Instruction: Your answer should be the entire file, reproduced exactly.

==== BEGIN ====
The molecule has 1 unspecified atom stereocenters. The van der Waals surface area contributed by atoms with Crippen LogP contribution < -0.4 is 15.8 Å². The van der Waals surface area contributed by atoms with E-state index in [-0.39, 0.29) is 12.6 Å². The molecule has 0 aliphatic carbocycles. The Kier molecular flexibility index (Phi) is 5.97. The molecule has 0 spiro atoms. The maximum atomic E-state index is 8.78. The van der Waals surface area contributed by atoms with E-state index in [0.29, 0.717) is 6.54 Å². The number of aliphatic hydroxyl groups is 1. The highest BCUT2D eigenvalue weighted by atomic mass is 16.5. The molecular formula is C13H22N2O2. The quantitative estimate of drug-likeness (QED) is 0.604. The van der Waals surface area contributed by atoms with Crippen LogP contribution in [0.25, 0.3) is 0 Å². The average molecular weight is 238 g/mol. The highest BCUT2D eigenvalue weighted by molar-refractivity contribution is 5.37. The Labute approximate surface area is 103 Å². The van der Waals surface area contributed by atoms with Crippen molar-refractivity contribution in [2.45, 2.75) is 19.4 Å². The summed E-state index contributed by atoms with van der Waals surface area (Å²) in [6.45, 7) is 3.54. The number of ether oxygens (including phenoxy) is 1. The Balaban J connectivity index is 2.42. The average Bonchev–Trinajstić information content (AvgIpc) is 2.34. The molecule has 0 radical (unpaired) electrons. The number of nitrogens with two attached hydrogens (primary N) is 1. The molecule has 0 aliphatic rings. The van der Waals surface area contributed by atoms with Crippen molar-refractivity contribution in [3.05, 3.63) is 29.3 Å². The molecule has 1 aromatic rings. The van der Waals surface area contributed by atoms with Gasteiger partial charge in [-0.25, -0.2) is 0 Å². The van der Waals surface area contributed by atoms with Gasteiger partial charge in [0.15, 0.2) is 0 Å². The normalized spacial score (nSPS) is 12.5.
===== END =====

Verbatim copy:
The molecule has 1 unspecified atom stereocenters. The van der Waals surface area contributed by atoms with Crippen LogP contribution < -0.4 is 15.8 Å². The van der Waals surface area contributed by atoms with E-state index in [-0.39, 0.29) is 12.6 Å². The molecule has 0 aliphatic carbocycles. The Kier molecular flexibility index (Phi) is 5.97. The molecule has 0 spiro atoms. The maximum atomic E-state index is 8.78. The van der Waals surface area contributed by atoms with E-state index in [0.29, 0.717) is 6.54 Å². The number of aliphatic hydroxyl groups is 1. The highest BCUT2D eigenvalue weighted by atomic mass is 16.5. The molecular formula is C13H22N2O2. The quantitative estimate of drug-likeness (QED) is 0.604. The van der Waals surface area contributed by atoms with Crippen LogP contribution in [0.25, 0.3) is 0 Å². The average molecular weight is 238 g/mol. The highest BCUT2D eigenvalue weighted by molar-refractivity contribution is 5.37. The Labute approximate surface area is 103 Å². The van der Waals surface area contributed by atoms with Crippen molar-refractivity contribution in [2.45, 2.75) is 19.4 Å². The summed E-state index contributed by atoms with van der Waals surface area (Å²) in [6.45, 7) is 3.54. The number of ether oxygens (including phenoxy) is 1. The Balaban J connectivity index is 2.42. The average Bonchev–Trinajstić information content (AvgIpc) is 2.34. The molecule has 0 radical (unpaired) electrons. The number of nitrogens with two attached hydrogens (primary N) is 1. The molecule has 0 aliphatic rings. The van der Waals surface area contributed by atoms with Crippen molar-refractivity contribution in [3.05, 3.63) is 29.3 Å². The molecule has 1 aromatic rings. The van der Waals surface area contributed by atoms with Gasteiger partial charge in [-0.25, -0.2) is 0 Å². The van der Waals surface area contributed by atoms with Gasteiger partial charge in [0.15, 0.2) is 0 Å². The normalized spacial score (nSPS) is 12.5.